Reading that literally, it's interpreting GetCommandLine()'s value as a 32-bit quantity when it's really a 64-bit pointer. If the pointer is wrong, the length will be wrong (as you observed, me too). It just might be a fluke that your Win7 didn't go past 2^32 and Win10 does. And working its on Win7/32 would be no surprise.

I made some changes (without success). %StrLen is (should be) the length of the string in characters.

This much should be moved/copied: %@eval[%StrLen * 2 + 2] (to get the terminating NUL.

In Win10 you can use RtlCopyMemory (ntdll.dll).
 
I have this .btm;
Code:
@setlocal
@echo off
echo %@wmi[.,"select CommandLine from Win32_Process where name = 'ide.exe'"]
echo %cmdline
endlocal
When I run it thus;
Code:
ide.exe test.btm
...and run it in the ide, it returns;
Code:
TCC: (Sys) C:\Program Files\JPSoft\TCMD24\test.btm [3]  The parameter is incorrect.
 "%@wmi[.,"select CommandLine from Win32_Process where name = 'ide.exe'"]"
"C:\Program Files\JPSoft\TCMD24\test.btm"
cmdline returns correct result, wmi gives an error.

Leaving the IDE.EXE running, via TCMD, I open a second TCC, and run the same .btm from the command line, and it returns;
Code:
ide.exe test.btm
test.btm
It sees the ide.exe from the first TCC, and wmi does not return an error.

Why the difference between the two?

Joe
 
May 20, 2008
10,634
81
Syracuse, NY, USA
I changed the BTM a bit and used (more properly?) "BDEBUGGER v:\wimi.btm". I see the same thing (and worse). Below, top to bottom, the BTM, result in IDE, result in TCC. Nothing is elevated. My only guess is that WMI is just plain broken in IDE.EXE.

2415
 
May 20, 2008
10,634
81
Syracuse, NY, USA
Another odd thing is that when I debug that BTM (only two lines as shown in my last post), the first line is executed as soon as I press the start debugging arrow. Usually it doesn't execute the first line immediately.
 
May 20, 2008
10,634
81
Syracuse, NY, USA
I think I can say what's wrong with WMI in IDE.EXE. IDE.EXE does not call CoInitializeSecurity() (or doesn't call it correctly).

When I call CoInitializeSecurity() during the initialization of a plugin ...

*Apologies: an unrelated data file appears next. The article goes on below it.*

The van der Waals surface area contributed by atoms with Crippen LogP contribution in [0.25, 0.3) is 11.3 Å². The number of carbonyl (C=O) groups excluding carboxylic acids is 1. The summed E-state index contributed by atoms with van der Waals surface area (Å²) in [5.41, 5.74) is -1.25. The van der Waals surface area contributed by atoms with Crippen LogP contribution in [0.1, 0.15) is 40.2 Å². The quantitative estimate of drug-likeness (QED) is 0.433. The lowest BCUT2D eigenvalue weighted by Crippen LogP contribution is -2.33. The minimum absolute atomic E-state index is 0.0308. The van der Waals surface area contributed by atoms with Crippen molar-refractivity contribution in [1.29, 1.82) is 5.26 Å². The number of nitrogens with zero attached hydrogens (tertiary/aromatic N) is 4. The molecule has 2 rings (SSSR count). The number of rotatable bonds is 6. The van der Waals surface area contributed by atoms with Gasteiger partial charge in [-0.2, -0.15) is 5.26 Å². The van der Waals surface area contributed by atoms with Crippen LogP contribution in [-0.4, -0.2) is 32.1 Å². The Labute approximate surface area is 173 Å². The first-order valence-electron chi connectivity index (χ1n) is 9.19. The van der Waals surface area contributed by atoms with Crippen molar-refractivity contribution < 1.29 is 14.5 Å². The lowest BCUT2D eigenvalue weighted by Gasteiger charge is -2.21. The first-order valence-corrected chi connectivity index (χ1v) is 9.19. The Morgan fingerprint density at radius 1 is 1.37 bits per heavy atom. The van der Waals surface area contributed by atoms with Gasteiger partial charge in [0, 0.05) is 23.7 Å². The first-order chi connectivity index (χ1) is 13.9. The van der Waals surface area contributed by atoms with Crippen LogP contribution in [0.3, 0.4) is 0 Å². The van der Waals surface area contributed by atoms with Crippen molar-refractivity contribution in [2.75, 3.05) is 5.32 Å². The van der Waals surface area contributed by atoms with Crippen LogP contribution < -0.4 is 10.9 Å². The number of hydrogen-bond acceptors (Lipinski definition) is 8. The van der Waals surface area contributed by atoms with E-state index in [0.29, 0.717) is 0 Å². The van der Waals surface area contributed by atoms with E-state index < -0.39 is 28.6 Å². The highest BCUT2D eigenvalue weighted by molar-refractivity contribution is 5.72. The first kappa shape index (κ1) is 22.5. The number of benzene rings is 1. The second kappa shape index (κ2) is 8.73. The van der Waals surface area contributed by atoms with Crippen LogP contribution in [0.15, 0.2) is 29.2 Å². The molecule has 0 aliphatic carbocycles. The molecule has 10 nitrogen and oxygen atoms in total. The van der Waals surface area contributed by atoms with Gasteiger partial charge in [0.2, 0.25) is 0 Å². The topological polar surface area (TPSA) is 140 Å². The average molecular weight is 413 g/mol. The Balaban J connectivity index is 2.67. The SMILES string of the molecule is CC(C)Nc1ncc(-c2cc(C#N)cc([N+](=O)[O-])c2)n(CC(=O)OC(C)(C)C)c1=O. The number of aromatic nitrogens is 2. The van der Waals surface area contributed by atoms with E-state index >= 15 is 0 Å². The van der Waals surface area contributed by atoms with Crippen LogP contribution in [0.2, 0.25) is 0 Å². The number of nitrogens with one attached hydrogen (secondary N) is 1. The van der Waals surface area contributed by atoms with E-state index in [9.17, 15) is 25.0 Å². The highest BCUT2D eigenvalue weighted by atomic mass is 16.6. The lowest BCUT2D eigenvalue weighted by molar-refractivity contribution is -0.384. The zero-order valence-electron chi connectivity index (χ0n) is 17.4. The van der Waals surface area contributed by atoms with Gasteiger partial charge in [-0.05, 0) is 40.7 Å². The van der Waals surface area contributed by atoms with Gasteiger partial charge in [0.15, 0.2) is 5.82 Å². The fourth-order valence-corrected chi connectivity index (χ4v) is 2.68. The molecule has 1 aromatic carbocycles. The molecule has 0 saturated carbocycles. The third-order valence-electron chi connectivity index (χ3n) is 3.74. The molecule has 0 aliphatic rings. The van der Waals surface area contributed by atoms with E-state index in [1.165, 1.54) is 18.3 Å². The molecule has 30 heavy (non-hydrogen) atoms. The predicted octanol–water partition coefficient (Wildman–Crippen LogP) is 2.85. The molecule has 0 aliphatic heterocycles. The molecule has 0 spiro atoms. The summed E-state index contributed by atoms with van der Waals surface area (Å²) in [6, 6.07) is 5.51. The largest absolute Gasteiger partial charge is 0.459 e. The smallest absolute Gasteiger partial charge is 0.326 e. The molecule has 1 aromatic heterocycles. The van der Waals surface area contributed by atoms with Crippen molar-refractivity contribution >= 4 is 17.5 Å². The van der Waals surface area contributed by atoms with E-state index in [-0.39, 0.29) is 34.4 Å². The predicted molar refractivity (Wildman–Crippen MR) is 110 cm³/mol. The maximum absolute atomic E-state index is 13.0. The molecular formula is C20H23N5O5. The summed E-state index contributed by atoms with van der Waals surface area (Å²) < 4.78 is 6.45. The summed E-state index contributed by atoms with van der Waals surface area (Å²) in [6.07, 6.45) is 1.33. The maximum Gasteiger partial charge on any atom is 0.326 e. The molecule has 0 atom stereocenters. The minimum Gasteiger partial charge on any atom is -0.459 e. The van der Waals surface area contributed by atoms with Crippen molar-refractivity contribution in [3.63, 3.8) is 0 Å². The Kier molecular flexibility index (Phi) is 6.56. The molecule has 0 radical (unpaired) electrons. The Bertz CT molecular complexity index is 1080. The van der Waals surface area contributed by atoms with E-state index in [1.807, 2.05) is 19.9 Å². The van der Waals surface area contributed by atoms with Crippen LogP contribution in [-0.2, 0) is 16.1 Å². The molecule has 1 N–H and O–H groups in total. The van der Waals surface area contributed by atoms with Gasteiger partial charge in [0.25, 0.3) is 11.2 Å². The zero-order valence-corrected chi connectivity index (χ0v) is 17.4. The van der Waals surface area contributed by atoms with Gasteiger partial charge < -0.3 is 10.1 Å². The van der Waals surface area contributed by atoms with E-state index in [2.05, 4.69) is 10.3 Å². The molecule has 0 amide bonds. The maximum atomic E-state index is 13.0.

... in TCC.EXE it returns RPC_E_TOO_LATE (already been initialized).

... in IDE.EXE it returns S_OK and WMI then works in IDE.EXE.
 
From bdebugger;
Code:
echo Using @wmi    : %@wmi[.,"select CommandLine from Win32_Process where name = 'ide.exe'"]
echo Using cmdline : %cmdline
echo Using tasklist: %@word["@",-0,%@execstr[tasklist /l ide]]
echo Using WMIC    : %@execstr[1,WMIC process where name="ide.exe" get Commandline]
...returns...
Code:
TCC: (Sys) E:\Utils\getcommandline.btm [24]  The parameter is incorrect.
"%@wmi[.,"select CommandLine from Win32_Process where name = 'ide.exe'"]"
Using cmdline : "E:\Utils\getcommandline.btm"
Using tasklist: "C:\Program Files\JPSoft\TCMD24\TCMD.INI" getcommandline.btm
Using WMIC    : @"C:\Program Files\JPSoft\TCMD24\TCMD.INI" getcommandline.btm
From TCC;
Code:
e:\utils>getcommandline.btm
Using @wmi    :  @"C:\Program Files\JPSoft\TCMD24\TCMD.INI" getcommandline.btm
Using cmdline : getcommandline.btm
Using tasklist: "C:\Program Files\JPSoft\TCMD24\TCMD.INI" getcommandline.btm
Using WMIC    : @"C:\Program Files\JPSoft\TCMD24\TCMD.INI" getcommandline.btm
Code:
e:\utils>which tasklist wmic
tasklist is an internal command
wmic is an external : C:\WINDOWS\System32\Wbem\wmic.exe
...thus the external Microsoft wmic.exe works in IDE.EXE

Added: How does TaskList determine the Startup Command?

Joe
 
Last edited: